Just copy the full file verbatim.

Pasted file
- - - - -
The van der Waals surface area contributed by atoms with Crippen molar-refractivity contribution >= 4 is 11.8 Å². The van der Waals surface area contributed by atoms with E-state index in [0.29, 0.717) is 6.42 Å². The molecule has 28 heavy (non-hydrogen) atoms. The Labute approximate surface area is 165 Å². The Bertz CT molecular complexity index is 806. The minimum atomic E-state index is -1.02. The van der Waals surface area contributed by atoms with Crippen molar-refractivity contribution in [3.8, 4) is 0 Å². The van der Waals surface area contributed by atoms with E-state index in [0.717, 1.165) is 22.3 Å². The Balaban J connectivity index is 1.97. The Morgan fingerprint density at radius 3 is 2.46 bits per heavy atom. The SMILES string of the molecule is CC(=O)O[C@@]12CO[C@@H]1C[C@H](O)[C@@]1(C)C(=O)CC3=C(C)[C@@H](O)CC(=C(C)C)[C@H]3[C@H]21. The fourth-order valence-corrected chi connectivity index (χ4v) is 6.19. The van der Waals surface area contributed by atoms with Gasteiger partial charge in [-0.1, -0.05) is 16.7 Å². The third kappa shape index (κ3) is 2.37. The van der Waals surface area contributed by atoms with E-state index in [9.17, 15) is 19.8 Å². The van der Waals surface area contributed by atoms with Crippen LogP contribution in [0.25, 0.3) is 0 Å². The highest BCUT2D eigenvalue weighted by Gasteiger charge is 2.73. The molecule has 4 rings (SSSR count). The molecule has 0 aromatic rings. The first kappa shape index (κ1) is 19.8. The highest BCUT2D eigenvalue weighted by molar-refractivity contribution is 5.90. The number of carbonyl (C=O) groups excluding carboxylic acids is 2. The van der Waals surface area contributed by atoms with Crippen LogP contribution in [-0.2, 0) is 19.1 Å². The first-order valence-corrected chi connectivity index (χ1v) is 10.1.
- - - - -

The van der Waals surface area contributed by atoms with Crippen molar-refractivity contribution >= 4 is 11.8 Å². The van der Waals surface area contributed by atoms with E-state index in [0.29, 0.717) is 6.42 Å². The molecule has 28 heavy (non-hydrogen) atoms. The Labute approximate surface area is 165 Å². The Bertz CT molecular complexity index is 806. The minimum atomic E-state index is -1.02. The van der Waals surface area contributed by atoms with Crippen molar-refractivity contribution in [3.8, 4) is 0 Å². The van der Waals surface area contributed by atoms with E-state index in [0.717, 1.165) is 22.3 Å². The Balaban J connectivity index is 1.97. The Morgan fingerprint density at radius 3 is 2.46 bits per heavy atom. The SMILES string of the molecule is CC(=O)O[C@@]12CO[C@@H]1C[C@H](O)[C@@]1(C)C(=O)CC3=C(C)[C@@H](O)CC(=C(C)C)[C@H]3[C@H]21. The fourth-order valence-corrected chi connectivity index (χ4v) is 6.19. The van der Waals surface area contributed by atoms with Gasteiger partial charge in [-0.1, -0.05) is 16.7 Å². The third kappa shape index (κ3) is 2.37. The van der Waals surface area contributed by atoms with E-state index in [9.17, 15) is 19.8 Å². The van der Waals surface area contributed by atoms with Crippen LogP contribution in [0.25, 0.3) is 0 Å². The highest BCUT2D eigenvalue weighted by Gasteiger charge is 2.73. The molecule has 4 rings (SSSR count). The molecule has 0 aromatic rings. The first kappa shape index (κ1) is 19.8. The highest BCUT2D eigenvalue weighted by molar-refractivity contribution is 5.90. The number of carbonyl (C=O) groups excluding carboxylic acids is 2. The van der Waals surface area contributed by atoms with Crippen LogP contribution in [-0.2, 0) is 19.1 Å². The first-order valence-corrected chi connectivity index (χ1v) is 10.1.